Your Event Scope is a high-level document that outlines your who, what, where, when, why, and how clearly for all parties involved in the event.
The key is to keep it simple and straightforward. Just like the Grandparent or Neighbor Test with your messaging (we’ll get to that in Step 7), your goal is to be able to hand this to a new team member or stakeholder and, after reading it, they should be able to explain:
1. What you’re planning
2. Why you’re planning it
3. For whom you’re planning it
4. Where and when it will take place
5. How you’re going to deliver it
Here’s a simple template I use to outline my Event Scopes.
This should include all of the logistical details like the event name, date, location, timing, venue, address, website and attendee estimate, as well as contact information for you, the project lead.
This section should include your event theme, one paragraph sales blurb, 3-5 unique selling points that describe the key features of your event and the reason your event is different from others.
Also known as an “Agenda at a Glance,” your high-level program shouldn’t include the details of each session but rather simply look like time blocks in a daily calendar.
In an easy two column table format, place your times on the left and high-level descriptions on the right (e.g. keynote session, breakout sessions, exhibit hours, meal break and the attendee party and/or VIP dinner).
Milestones & Deliverables
List all major milestones or deliverables (with their deadlines) such as the venue contracted, registration live, speakers secured, marketing campaign commences, signage sent to print etc.
Are you aware of your event’s strengths, weaknesses, opportunities and threats? If you haven’t taken the time to conduct a thorough SWOT and competitor analysis, I highly recommend you do that ASAP.
Completing this exercise will enable you to identify potential risks, constraints, assumptions, and limitations that will require strategies to overcome them and any elements of the event that will require a contingency plan.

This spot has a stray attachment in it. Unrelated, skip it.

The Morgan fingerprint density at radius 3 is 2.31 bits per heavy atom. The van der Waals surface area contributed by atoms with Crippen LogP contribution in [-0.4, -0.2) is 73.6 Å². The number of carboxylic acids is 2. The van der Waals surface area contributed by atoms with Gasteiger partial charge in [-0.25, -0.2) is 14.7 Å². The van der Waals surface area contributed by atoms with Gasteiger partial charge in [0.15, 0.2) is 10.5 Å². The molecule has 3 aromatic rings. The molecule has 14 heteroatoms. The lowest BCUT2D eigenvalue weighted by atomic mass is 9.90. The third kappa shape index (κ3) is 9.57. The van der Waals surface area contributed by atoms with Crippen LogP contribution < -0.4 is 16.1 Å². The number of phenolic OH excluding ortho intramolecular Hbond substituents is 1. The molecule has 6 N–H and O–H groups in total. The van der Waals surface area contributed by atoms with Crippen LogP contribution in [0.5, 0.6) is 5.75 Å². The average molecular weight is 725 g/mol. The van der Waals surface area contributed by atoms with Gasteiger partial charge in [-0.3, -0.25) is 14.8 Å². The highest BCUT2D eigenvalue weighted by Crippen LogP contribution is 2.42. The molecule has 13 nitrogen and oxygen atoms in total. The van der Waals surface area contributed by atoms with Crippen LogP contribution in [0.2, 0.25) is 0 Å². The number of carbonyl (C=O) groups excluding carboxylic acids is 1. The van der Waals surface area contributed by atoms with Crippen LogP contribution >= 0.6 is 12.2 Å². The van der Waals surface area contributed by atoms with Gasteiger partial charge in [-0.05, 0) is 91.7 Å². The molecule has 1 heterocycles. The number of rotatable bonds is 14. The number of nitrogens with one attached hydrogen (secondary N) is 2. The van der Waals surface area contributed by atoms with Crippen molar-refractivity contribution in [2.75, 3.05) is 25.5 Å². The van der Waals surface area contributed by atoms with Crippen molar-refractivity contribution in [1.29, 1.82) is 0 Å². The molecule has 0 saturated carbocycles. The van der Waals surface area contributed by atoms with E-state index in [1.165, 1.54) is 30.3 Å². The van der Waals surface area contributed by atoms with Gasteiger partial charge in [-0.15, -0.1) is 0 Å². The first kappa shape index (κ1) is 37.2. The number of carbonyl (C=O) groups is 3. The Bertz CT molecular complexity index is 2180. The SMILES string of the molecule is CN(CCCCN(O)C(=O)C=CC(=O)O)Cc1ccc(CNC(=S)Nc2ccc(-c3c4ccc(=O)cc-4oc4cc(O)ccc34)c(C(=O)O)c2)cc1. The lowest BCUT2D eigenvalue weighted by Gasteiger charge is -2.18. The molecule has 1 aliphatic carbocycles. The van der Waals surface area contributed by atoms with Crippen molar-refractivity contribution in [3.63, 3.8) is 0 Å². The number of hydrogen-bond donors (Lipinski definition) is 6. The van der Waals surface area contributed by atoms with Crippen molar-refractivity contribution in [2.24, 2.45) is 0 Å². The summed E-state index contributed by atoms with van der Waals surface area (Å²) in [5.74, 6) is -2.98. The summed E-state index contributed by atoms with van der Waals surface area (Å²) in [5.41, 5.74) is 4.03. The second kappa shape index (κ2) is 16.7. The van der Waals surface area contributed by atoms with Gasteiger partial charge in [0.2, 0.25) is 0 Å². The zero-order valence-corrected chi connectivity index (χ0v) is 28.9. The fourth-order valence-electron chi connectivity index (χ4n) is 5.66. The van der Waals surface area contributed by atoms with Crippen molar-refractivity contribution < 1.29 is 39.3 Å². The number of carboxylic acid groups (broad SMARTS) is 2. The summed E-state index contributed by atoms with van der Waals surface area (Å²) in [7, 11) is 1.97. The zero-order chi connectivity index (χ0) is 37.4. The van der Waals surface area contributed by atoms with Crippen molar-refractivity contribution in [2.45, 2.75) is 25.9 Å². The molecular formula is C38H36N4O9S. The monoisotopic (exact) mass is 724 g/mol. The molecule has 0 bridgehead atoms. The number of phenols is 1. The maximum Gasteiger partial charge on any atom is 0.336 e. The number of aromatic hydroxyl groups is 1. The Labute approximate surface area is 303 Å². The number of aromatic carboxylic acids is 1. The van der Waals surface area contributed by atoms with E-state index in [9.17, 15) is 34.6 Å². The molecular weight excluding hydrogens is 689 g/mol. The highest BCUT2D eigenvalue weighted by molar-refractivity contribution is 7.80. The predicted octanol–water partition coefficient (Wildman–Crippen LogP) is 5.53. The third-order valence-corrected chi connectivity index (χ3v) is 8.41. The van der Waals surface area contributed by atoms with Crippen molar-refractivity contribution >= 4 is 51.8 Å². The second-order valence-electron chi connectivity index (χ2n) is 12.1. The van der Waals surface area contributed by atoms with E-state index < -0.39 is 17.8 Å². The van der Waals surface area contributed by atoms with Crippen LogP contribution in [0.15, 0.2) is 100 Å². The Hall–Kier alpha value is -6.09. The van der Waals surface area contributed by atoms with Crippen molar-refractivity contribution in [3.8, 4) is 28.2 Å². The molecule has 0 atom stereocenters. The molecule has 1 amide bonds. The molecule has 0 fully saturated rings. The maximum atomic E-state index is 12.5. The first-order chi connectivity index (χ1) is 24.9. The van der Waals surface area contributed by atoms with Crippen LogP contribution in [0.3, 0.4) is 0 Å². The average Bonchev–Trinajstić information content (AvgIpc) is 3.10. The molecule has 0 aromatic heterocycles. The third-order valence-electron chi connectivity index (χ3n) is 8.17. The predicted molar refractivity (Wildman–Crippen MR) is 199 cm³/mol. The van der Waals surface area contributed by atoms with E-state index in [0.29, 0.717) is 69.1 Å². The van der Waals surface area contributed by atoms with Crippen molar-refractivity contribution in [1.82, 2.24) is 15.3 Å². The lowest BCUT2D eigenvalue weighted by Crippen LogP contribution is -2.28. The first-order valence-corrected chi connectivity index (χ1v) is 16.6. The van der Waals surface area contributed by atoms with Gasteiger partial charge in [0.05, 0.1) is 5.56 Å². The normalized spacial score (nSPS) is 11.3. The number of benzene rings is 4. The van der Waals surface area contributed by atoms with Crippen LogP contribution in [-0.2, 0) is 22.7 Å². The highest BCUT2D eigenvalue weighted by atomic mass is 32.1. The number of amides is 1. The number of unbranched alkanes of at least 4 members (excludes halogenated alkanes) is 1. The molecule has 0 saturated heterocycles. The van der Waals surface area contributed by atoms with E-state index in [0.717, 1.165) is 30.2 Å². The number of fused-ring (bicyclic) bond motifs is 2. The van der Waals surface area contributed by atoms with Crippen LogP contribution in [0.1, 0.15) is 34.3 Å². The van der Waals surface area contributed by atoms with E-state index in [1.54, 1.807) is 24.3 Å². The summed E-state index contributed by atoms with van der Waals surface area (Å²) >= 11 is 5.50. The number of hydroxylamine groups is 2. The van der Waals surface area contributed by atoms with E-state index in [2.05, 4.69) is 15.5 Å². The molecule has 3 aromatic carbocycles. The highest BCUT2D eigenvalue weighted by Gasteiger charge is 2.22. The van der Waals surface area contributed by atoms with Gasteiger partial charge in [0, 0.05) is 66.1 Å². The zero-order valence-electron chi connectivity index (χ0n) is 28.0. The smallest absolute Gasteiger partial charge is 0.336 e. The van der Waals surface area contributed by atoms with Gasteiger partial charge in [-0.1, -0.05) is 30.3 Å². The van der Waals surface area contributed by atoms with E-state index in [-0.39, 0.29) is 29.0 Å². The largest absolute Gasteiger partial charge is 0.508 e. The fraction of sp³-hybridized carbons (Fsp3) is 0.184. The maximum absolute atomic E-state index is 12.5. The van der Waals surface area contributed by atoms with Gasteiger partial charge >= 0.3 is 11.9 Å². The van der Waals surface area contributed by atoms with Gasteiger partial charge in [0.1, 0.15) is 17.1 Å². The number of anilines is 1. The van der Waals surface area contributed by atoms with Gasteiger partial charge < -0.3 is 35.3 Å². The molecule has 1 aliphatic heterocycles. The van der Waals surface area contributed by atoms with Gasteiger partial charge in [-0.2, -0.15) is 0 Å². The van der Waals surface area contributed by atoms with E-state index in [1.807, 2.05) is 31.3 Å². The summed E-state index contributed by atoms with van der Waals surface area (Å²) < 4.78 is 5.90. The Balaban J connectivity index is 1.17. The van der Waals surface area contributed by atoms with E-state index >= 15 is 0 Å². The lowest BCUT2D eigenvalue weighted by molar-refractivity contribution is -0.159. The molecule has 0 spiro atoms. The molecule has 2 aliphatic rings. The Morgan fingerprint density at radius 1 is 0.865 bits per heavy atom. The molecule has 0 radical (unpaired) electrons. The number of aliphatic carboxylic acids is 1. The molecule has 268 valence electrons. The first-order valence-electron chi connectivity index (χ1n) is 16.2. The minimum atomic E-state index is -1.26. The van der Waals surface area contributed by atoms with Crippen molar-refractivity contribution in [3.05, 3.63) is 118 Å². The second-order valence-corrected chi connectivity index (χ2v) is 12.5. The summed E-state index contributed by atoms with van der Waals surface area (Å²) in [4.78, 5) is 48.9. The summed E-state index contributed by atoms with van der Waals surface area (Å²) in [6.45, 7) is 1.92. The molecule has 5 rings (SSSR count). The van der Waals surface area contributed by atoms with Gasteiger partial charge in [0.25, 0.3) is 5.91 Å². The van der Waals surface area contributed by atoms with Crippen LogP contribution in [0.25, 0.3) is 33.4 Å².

For example: protestors showing up outside the venue, rain during meal breaks when your seating is outdoors with no cover, a speaker not arriving in time for their presentation etc.
Here, you should state your anticipated profit or allowable spend (approved loss) so everyone on the team understands the financial goal from the get-go. To ensure transparency, I recommend going one step further and listing the individual targets set for each revenue stream so you can clearly show how you’re going to hit your budget for example attendee revenue, sponsorship fees, vendor kickbacks etc.
Roles & Responsibilities
To ensure no ball is dropped, it’s important that you identify each of the high-level roles required to deliver your event. It is by no means exhaustive--and yours will differ based on your event type, style, budget and scale--but examples may include sponsorship manager, operations manager, speaker/content manager, registration manager and marketing manager.
Once all of your roles have been identified, they will need to be assigned to the most competent member of your team/organization. During this step, you may identify roles which require experience and skills no one within your organization possesses. These are the roles you’ll need to outsource, which I’ll walk you through in Step 4.
With so many moving parts, how can you be confident everything is tracking to plan and identify areas which may need additional attention? I recommend a weekly work in progress (WIP) meeting with each of the key players from your Roles & Responsibilities list in attendance.
To ensure a smooth planning process, be very clear from the get-go how you’d like your team to communicate (Google Sheets, Slack, Asana, Hangouts) and make sure they have access to the documents and programs they require to be able to successfully fulfill their roles.
Stay tuned for the next installment of the 7 Steps to Event Success!
Step 4: How to Source A Skilled (and Experienced) Support Team.
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